Does it really matter if you round your model results?

I worked with a fantastic marketing EVP, that adored analytics and would use it to drive her decisionmaking despite not being so math-savvy.  She quickly discovered that not all insights were equally strong.  Due to differences from assumptions, measurements of error, or dirtiness of data, some insights were much better than others.  She asked me to color-code the insights coming from my team with my assessment of how strong the insights were.   I was honored by her trust in me to net out the confidence of each insight, but also felt the responsibility of taking all the uncertainty of an analysis and communicating it with a color.  It was challenging.

In recent years, I’ve recognized that I continue to do this communication – maybe not as directly with color coding, but with the rounding and format of my charts and insights. I try not to present data as more exact or precise than it actually is, and this helps set expectations for the viewers.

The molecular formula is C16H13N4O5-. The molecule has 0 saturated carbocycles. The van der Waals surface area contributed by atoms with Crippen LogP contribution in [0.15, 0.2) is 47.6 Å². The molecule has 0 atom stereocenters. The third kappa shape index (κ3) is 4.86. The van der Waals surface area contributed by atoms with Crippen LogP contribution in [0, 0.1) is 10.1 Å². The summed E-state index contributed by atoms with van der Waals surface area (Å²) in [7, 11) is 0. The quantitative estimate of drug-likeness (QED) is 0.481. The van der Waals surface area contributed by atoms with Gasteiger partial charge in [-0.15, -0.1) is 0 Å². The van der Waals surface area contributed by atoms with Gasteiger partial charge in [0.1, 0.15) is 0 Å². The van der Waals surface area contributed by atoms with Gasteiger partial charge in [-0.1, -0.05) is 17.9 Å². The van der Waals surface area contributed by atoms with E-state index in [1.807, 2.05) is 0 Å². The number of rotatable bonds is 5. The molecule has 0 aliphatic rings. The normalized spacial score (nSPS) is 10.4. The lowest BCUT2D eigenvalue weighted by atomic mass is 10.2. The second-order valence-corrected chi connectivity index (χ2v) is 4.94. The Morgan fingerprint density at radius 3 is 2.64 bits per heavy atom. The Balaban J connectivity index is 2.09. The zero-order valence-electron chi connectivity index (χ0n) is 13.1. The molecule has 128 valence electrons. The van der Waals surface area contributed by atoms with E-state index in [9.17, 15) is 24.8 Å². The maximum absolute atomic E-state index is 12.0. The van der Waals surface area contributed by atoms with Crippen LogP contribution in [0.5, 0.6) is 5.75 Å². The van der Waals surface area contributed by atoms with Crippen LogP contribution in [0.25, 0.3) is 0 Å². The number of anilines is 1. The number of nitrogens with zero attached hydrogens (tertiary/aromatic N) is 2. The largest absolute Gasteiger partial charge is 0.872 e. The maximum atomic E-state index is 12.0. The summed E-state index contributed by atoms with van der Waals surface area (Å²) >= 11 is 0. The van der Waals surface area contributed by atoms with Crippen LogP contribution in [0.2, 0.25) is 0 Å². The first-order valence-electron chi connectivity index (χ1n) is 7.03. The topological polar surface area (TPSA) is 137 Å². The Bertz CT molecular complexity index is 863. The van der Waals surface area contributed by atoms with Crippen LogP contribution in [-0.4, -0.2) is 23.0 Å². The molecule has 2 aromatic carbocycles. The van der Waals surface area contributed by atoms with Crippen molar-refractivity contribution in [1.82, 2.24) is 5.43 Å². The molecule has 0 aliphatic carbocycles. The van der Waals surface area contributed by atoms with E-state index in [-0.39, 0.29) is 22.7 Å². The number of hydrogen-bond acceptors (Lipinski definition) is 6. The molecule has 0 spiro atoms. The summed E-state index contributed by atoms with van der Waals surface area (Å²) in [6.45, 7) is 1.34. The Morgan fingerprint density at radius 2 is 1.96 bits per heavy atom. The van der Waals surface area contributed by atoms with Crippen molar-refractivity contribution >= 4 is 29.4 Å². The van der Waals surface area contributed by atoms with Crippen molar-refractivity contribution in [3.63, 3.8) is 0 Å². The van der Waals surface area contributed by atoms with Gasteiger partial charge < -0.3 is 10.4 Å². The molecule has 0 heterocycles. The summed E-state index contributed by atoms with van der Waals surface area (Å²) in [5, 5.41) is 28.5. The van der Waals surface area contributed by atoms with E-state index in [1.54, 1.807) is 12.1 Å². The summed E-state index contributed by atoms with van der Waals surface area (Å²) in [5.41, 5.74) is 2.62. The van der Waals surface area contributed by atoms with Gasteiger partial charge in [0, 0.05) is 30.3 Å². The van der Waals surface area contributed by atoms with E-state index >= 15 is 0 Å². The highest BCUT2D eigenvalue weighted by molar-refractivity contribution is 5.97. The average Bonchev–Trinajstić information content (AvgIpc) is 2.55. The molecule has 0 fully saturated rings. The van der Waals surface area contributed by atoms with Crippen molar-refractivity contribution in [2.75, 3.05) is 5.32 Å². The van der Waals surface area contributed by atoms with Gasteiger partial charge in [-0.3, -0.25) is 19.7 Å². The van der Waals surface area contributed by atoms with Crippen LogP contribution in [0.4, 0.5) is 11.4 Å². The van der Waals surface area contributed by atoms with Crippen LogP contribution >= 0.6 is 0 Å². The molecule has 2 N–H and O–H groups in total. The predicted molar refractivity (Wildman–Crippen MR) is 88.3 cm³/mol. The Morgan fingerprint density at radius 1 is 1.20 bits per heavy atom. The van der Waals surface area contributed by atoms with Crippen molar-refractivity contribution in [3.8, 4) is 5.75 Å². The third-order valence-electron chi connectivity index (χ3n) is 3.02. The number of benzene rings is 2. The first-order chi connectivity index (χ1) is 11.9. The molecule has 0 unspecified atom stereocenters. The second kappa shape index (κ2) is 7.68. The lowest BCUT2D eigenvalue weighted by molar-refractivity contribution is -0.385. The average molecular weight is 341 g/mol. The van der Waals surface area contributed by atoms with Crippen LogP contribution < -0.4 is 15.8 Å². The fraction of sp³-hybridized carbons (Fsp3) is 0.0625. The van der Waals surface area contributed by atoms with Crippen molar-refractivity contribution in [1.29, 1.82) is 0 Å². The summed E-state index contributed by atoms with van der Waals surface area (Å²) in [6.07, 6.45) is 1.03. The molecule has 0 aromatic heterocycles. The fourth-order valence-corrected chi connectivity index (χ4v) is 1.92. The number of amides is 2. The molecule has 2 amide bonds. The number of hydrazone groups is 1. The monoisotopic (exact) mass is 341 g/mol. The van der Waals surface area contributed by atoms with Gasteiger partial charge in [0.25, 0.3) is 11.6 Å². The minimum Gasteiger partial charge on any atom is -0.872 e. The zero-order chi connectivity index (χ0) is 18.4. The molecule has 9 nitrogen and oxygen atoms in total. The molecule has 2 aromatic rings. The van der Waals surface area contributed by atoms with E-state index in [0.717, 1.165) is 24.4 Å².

IMG_20171026_152951Take for example, this picture of a speed limit sign from a downtown street.  It’s a bit silly — we all know that vehicle speeds aren’t measured that precisely.  But yet, when you do an analysis and output a value, if you show a number, like 5.2435, the recipient thinks that you have a very exact answer — and it doesn’t matter if elsewhere on the screen you say ‘results are accurate to +/- 1%’. Rounding is a conscious choice, and the rounding that you choose communicates your confidence in the preciseness of the answer.  To an analyst, sometimes, model outputs are just a number… but for a business person, there is value in whether you round to the nearest penny, dollar or thousands of dollars.  It communicates your certainty in your analysis.

Since realizing this, I have tried to always be intentional in my rounding and consider in graphs what I show and what it means. The better your communication, the better your chance to make an impact!

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